CourtVision: How the Spurs and Heat Use the Most Important Shot in Basketball
At first glance, the Spurs and Heat do not seem to have much in common, but one thing they share is a love affair with the corner 3. Across the league, about 6.7 percent of field goal attempts are corner 3s, but Miami shoots 11.3 percent of its shots from the corners, the NBA’s highest rate, and San Antonio is third at 9.5 percent.
The corner 3 has become the most lauded jump shot in the NBA for two reasons: it’s the closest 3-point shot on the floor — about 1 foot shorter than “above the break” 3s — and stashing great shooters in the corners creates annoying headaches for defenses. When a sharpshooter is loitering in the corner — especially on the weak side — he is necessarily about as far away from the action as he can be while still posing a huge scoring threat. As a result, a good corner man “stretches” the defense in ways that other players can’t. Both NBA finalists are really good at exploiting this tactic, and both feature a duo of corner-3 specialists.
Miami: Shane Battier and Ray Allen
This seems almost unfair. Both Shane Battier and Ray Allen are among the headiest players in the league, and both are elite spot-up shooters — as long as they’re not playing Indiana. Allen is arguably the best shooter of all time, but Battier actually had a better year. In fact, no player in the NBA had as many points from the corners as Battier this season.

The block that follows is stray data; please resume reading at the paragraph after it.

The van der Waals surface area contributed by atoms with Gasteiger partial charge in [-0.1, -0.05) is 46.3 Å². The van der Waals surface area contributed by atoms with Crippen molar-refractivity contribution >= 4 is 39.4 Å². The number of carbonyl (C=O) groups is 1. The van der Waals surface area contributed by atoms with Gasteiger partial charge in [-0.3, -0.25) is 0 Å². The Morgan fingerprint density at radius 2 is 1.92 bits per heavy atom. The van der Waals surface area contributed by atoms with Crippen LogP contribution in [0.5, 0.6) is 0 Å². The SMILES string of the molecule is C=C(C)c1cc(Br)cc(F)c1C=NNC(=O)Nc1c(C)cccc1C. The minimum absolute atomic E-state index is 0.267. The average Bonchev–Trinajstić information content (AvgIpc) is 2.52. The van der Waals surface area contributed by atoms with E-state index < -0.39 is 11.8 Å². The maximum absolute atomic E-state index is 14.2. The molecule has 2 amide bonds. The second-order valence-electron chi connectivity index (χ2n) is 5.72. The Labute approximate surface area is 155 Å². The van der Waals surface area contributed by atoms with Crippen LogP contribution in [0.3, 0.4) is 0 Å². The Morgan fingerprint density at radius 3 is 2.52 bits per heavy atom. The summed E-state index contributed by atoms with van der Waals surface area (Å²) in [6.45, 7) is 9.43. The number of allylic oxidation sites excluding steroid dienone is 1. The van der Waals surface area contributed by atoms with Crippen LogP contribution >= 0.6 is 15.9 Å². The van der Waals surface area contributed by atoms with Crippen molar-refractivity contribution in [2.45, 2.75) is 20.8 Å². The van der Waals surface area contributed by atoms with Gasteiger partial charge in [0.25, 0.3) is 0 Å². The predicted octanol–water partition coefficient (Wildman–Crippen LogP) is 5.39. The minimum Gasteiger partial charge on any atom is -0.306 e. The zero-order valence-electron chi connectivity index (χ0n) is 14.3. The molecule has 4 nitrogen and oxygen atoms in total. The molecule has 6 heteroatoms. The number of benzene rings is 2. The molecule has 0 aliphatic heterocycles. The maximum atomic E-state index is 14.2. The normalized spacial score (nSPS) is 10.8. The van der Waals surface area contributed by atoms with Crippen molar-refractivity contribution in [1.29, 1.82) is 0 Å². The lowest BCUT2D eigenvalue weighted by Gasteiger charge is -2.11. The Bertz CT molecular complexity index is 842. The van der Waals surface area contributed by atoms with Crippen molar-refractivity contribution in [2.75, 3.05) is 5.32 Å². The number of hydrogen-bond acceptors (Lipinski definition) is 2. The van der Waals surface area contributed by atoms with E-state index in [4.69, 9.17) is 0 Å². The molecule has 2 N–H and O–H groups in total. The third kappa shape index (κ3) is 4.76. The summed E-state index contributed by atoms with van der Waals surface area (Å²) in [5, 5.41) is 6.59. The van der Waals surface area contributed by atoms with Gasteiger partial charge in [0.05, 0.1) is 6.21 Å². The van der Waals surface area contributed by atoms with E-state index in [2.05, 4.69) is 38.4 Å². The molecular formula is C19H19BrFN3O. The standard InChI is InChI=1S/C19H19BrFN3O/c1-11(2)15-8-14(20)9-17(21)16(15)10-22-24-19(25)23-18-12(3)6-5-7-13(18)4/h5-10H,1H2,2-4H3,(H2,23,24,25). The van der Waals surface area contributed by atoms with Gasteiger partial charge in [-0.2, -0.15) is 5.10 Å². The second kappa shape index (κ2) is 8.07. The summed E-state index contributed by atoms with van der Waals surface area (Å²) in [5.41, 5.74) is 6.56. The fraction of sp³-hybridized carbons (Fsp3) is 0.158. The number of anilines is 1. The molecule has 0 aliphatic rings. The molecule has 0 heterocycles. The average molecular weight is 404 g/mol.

The so-called “no-stats all-star” made 46 percent of his 191 corner 3s, outmatching Allen in terms of both attempts and efficiency. However, Battier has struggled to make these exact shots during the playoffs; he’s made 11 of 38 corner 3 attempts since the close of the regular season, and was particularly abysmal in the conference finals, when the great Pacers defense was able to shut him down. After playing 31 minutes in Game 1, Battier played 30 minutes combined in the final three games. I’m sure he’s looking forward to not playing against the Pacers (or the Bulls for that matter).
How does Battier get all those corner 3s? Well, 100 percent of them are assisted, and many of those come from an unsurprising source. Such are the trickle-down benefits of playing with LeBron James. When James is at his best, he attacks the defense, compromises its shape, creates openings for his teammates, and then finds them for wide-open shots. He might be the best passer in the game, and the Heat’s corner 3s offer huge evidence of that. Here we see four classic examples of James finding Battier open in the corner. As the MVP creates havoc and terrifies the defense, Battier slides around the perimeter and often ends up with a wide-open look.
People around the Heat organization are quick to tell you that the acquisition of Battier a couple years ago changed the team’s culture. They say that his presence has elevated the professional climate in Miami. If that’s the case, Allen must have further entrenched those traits. Few players work as hard as Allen, who is almost compulsive in his attention to detail and preparation.
In his first season in Miami, Allen helped the Heat suddenly become one of the NBA’s elite jump-shooting teams. Simply stated, Allen is great everywhere beyond the arc, but is frightening from the corners. Historically, he might be the greatest left-corner shooter ever, and this season he again demonstrated why; he made 49 percent of his 86 attempts there this season.
San Antonio: Danny Green and Kawhi Leonard